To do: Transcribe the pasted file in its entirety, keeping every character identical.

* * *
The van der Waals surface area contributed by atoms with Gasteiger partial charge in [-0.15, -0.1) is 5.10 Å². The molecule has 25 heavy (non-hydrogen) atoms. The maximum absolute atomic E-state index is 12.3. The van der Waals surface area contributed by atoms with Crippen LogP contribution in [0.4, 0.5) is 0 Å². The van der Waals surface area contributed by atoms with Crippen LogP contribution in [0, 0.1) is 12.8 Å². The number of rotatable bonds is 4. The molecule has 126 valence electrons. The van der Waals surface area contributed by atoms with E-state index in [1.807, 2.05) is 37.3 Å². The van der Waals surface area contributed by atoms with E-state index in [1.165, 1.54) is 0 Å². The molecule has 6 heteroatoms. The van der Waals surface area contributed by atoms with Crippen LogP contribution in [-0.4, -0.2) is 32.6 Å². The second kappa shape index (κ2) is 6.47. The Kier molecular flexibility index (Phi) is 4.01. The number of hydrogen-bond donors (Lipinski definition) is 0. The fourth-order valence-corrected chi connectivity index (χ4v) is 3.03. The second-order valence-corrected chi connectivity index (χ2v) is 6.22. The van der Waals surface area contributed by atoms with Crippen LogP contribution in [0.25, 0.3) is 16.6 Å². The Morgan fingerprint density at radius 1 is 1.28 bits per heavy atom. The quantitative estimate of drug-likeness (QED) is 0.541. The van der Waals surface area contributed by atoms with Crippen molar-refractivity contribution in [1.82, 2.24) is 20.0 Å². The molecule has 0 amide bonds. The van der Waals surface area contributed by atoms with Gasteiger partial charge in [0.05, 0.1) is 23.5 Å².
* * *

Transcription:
The van der Waals surface area contributed by atoms with Gasteiger partial charge in [-0.15, -0.1) is 5.10 Å². The molecule has 25 heavy (non-hydrogen) atoms. The maximum absolute atomic E-state index is 12.3. The van der Waals surface area contributed by atoms with Crippen LogP contribution in [0.4, 0.5) is 0 Å². The van der Waals surface area contributed by atoms with Crippen LogP contribution in [0, 0.1) is 12.8 Å². The number of rotatable bonds is 4. The molecule has 126 valence electrons. The van der Waals surface area contributed by atoms with E-state index in [1.807, 2.05) is 37.3 Å². The van der Waals surface area contributed by atoms with E-state index in [1.165, 1.54) is 0 Å². The molecule has 6 heteroatoms. The van der Waals surface area contributed by atoms with Crippen LogP contribution in [-0.4, -0.2) is 32.6 Å². The second kappa shape index (κ2) is 6.47. The Kier molecular flexibility index (Phi) is 4.01. The number of hydrogen-bond donors (Lipinski definition) is 0. The fourth-order valence-corrected chi connectivity index (χ4v) is 3.03. The second-order valence-corrected chi connectivity index (χ2v) is 6.22. The van der Waals surface area contributed by atoms with Crippen LogP contribution in [0.25, 0.3) is 16.6 Å². The Morgan fingerprint density at radius 1 is 1.28 bits per heavy atom. The quantitative estimate of drug-likeness (QED) is 0.541. The van der Waals surface area contributed by atoms with Crippen molar-refractivity contribution in [1.82, 2.24) is 20.0 Å². The molecule has 0 amide bonds. The van der Waals surface area contributed by atoms with Gasteiger partial charge in [0.05, 0.1) is 23.5 Å².